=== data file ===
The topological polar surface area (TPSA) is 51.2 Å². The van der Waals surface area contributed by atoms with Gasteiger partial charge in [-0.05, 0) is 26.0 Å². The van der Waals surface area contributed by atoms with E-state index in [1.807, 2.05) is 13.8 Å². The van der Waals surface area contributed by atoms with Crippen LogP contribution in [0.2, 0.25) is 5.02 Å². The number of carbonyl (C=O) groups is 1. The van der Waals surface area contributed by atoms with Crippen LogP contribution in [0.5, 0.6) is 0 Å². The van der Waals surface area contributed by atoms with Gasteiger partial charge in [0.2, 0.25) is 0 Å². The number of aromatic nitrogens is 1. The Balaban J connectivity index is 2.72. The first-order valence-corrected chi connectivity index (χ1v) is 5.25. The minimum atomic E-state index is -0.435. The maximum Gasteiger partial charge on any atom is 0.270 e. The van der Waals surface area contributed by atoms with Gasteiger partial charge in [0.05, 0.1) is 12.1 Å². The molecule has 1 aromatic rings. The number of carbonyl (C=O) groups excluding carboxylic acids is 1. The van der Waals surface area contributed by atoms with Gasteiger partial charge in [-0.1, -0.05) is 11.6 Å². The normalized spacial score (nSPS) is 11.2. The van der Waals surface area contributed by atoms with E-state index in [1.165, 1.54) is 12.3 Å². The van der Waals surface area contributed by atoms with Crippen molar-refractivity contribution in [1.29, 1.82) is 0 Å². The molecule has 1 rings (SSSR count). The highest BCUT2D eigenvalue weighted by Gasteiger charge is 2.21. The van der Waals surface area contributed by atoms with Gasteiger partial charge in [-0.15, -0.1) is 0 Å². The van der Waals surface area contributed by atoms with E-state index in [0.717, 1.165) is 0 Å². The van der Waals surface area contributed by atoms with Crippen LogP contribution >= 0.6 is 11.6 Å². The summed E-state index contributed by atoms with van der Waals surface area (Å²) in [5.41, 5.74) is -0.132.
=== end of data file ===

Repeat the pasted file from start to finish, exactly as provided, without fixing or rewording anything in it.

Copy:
The topological polar surface area (TPSA) is 51.2 Å². The van der Waals surface area contributed by atoms with Gasteiger partial charge in [-0.05, 0) is 26.0 Å². The van der Waals surface area contributed by atoms with E-state index in [1.807, 2.05) is 13.8 Å². The van der Waals surface area contributed by atoms with Crippen LogP contribution in [0.2, 0.25) is 5.02 Å². The number of carbonyl (C=O) groups is 1. The van der Waals surface area contributed by atoms with Crippen LogP contribution in [0.5, 0.6) is 0 Å². The van der Waals surface area contributed by atoms with Gasteiger partial charge in [0.2, 0.25) is 0 Å². The number of aromatic nitrogens is 1. The Balaban J connectivity index is 2.72. The first-order valence-corrected chi connectivity index (χ1v) is 5.25. The minimum atomic E-state index is -0.435. The maximum Gasteiger partial charge on any atom is 0.270 e. The van der Waals surface area contributed by atoms with Gasteiger partial charge in [0.05, 0.1) is 12.1 Å². The molecule has 1 aromatic rings. The number of carbonyl (C=O) groups excluding carboxylic acids is 1. The van der Waals surface area contributed by atoms with Gasteiger partial charge in [-0.1, -0.05) is 11.6 Å². The normalized spacial score (nSPS) is 11.2. The van der Waals surface area contributed by atoms with E-state index in [1.165, 1.54) is 12.3 Å². The van der Waals surface area contributed by atoms with Crippen molar-refractivity contribution in [1.29, 1.82) is 0 Å². The molecule has 1 rings (SSSR count). The highest BCUT2D eigenvalue weighted by Gasteiger charge is 2.21. The van der Waals surface area contributed by atoms with Gasteiger partial charge in [-0.15, -0.1) is 0 Å². The van der Waals surface area contributed by atoms with E-state index in [0.717, 1.165) is 0 Å². The van der Waals surface area contributed by atoms with Crippen LogP contribution >= 0.6 is 11.6 Å². The summed E-state index contributed by atoms with van der Waals surface area (Å²) in [5.41, 5.74) is -0.132.